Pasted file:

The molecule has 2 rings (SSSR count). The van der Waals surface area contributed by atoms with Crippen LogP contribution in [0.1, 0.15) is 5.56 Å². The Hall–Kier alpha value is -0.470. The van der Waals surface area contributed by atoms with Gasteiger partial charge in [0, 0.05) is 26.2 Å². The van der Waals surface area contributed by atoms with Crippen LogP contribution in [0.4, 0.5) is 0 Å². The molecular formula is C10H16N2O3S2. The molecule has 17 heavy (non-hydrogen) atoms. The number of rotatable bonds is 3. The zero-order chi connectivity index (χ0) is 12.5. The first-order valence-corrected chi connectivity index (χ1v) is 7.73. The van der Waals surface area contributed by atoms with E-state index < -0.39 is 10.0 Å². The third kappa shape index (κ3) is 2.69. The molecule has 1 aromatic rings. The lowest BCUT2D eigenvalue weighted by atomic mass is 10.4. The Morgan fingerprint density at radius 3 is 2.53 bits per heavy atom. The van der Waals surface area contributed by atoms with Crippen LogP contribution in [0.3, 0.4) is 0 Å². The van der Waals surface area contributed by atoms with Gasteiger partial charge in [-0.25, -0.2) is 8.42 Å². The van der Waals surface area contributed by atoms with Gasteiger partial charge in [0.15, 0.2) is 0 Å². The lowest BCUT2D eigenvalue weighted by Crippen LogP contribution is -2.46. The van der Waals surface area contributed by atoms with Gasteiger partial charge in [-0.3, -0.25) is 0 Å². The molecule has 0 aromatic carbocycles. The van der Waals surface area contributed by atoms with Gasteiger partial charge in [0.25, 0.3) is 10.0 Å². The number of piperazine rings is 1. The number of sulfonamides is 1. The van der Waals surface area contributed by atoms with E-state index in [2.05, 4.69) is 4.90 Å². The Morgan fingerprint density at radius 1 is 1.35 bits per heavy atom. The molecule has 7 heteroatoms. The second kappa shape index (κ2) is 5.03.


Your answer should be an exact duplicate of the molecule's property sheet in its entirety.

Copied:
The molecule has 2 rings (SSSR count). The van der Waals surface area contributed by atoms with Crippen LogP contribution in [0.1, 0.15) is 5.56 Å². The Hall–Kier alpha value is -0.470. The van der Waals surface area contributed by atoms with Gasteiger partial charge in [0, 0.05) is 26.2 Å². The van der Waals surface area contributed by atoms with Crippen LogP contribution in [0.4, 0.5) is 0 Å². The molecular formula is C10H16N2O3S2. The molecule has 17 heavy (non-hydrogen) atoms. The number of rotatable bonds is 3. The zero-order chi connectivity index (χ0) is 12.5. The first-order valence-corrected chi connectivity index (χ1v) is 7.73. The van der Waals surface area contributed by atoms with E-state index < -0.39 is 10.0 Å². The third kappa shape index (κ3) is 2.69. The molecule has 1 aromatic rings. The lowest BCUT2D eigenvalue weighted by atomic mass is 10.4. The Morgan fingerprint density at radius 3 is 2.53 bits per heavy atom. The van der Waals surface area contributed by atoms with Crippen LogP contribution in [0.3, 0.4) is 0 Å². The van der Waals surface area contributed by atoms with Gasteiger partial charge in [-0.25, -0.2) is 8.42 Å². The van der Waals surface area contributed by atoms with Gasteiger partial charge in [0.15, 0.2) is 0 Å². The lowest BCUT2D eigenvalue weighted by Crippen LogP contribution is -2.46. The van der Waals surface area contributed by atoms with Gasteiger partial charge in [-0.3, -0.25) is 0 Å². The molecule has 0 aromatic carbocycles. The van der Waals surface area contributed by atoms with Gasteiger partial charge in [0.25, 0.3) is 10.0 Å². The number of piperazine rings is 1. The number of sulfonamides is 1. The van der Waals surface area contributed by atoms with E-state index in [2.05, 4.69) is 4.90 Å². The Morgan fingerprint density at radius 1 is 1.35 bits per heavy atom. The molecule has 7 heteroatoms. The second kappa shape index (κ2) is 5.03.